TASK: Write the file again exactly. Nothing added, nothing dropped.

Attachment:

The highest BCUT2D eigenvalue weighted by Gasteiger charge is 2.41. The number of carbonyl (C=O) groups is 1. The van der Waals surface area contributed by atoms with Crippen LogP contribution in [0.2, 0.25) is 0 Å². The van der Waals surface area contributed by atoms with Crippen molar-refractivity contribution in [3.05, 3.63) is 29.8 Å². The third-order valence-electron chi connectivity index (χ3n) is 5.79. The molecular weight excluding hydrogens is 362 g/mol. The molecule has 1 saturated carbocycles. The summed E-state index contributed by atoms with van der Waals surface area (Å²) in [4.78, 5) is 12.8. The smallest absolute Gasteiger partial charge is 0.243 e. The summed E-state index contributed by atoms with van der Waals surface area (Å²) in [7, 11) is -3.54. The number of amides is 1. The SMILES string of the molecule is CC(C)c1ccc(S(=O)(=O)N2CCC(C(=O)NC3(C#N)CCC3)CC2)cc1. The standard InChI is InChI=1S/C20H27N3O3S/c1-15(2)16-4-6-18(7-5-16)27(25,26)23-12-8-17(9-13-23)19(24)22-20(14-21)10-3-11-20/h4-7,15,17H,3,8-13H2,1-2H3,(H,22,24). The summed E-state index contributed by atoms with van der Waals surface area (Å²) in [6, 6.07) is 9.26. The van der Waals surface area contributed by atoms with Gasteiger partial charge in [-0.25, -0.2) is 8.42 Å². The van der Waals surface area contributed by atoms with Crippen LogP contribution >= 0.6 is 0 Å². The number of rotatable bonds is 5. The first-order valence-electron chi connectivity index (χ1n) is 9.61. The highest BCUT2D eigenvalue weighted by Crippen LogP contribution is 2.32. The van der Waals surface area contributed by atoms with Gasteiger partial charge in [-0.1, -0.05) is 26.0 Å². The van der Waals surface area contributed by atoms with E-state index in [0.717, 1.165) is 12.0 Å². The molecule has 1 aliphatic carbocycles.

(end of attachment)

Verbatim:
The highest BCUT2D eigenvalue weighted by Gasteiger charge is 2.41. The number of carbonyl (C=O) groups is 1. The van der Waals surface area contributed by atoms with Crippen LogP contribution in [0.2, 0.25) is 0 Å². The van der Waals surface area contributed by atoms with Crippen molar-refractivity contribution in [3.05, 3.63) is 29.8 Å². The third-order valence-electron chi connectivity index (χ3n) is 5.79. The molecular weight excluding hydrogens is 362 g/mol. The molecule has 1 saturated carbocycles. The summed E-state index contributed by atoms with van der Waals surface area (Å²) in [4.78, 5) is 12.8. The smallest absolute Gasteiger partial charge is 0.243 e. The summed E-state index contributed by atoms with van der Waals surface area (Å²) in [7, 11) is -3.54. The number of amides is 1. The SMILES string of the molecule is CC(C)c1ccc(S(=O)(=O)N2CCC(C(=O)NC3(C#N)CCC3)CC2)cc1. The standard InChI is InChI=1S/C20H27N3O3S/c1-15(2)16-4-6-18(7-5-16)27(25,26)23-12-8-17(9-13-23)19(24)22-20(14-21)10-3-11-20/h4-7,15,17H,3,8-13H2,1-2H3,(H,22,24). The summed E-state index contributed by atoms with van der Waals surface area (Å²) in [6, 6.07) is 9.26. The van der Waals surface area contributed by atoms with Gasteiger partial charge in [-0.25, -0.2) is 8.42 Å². The van der Waals surface area contributed by atoms with Crippen LogP contribution >= 0.6 is 0 Å². The number of rotatable bonds is 5. The first-order valence-electron chi connectivity index (χ1n) is 9.61. The highest BCUT2D eigenvalue weighted by Crippen LogP contribution is 2.32. The van der Waals surface area contributed by atoms with Gasteiger partial charge in [-0.1, -0.05) is 26.0 Å². The van der Waals surface area contributed by atoms with E-state index in [0.717, 1.165) is 12.0 Å². The molecule has 1 aliphatic carbocycles.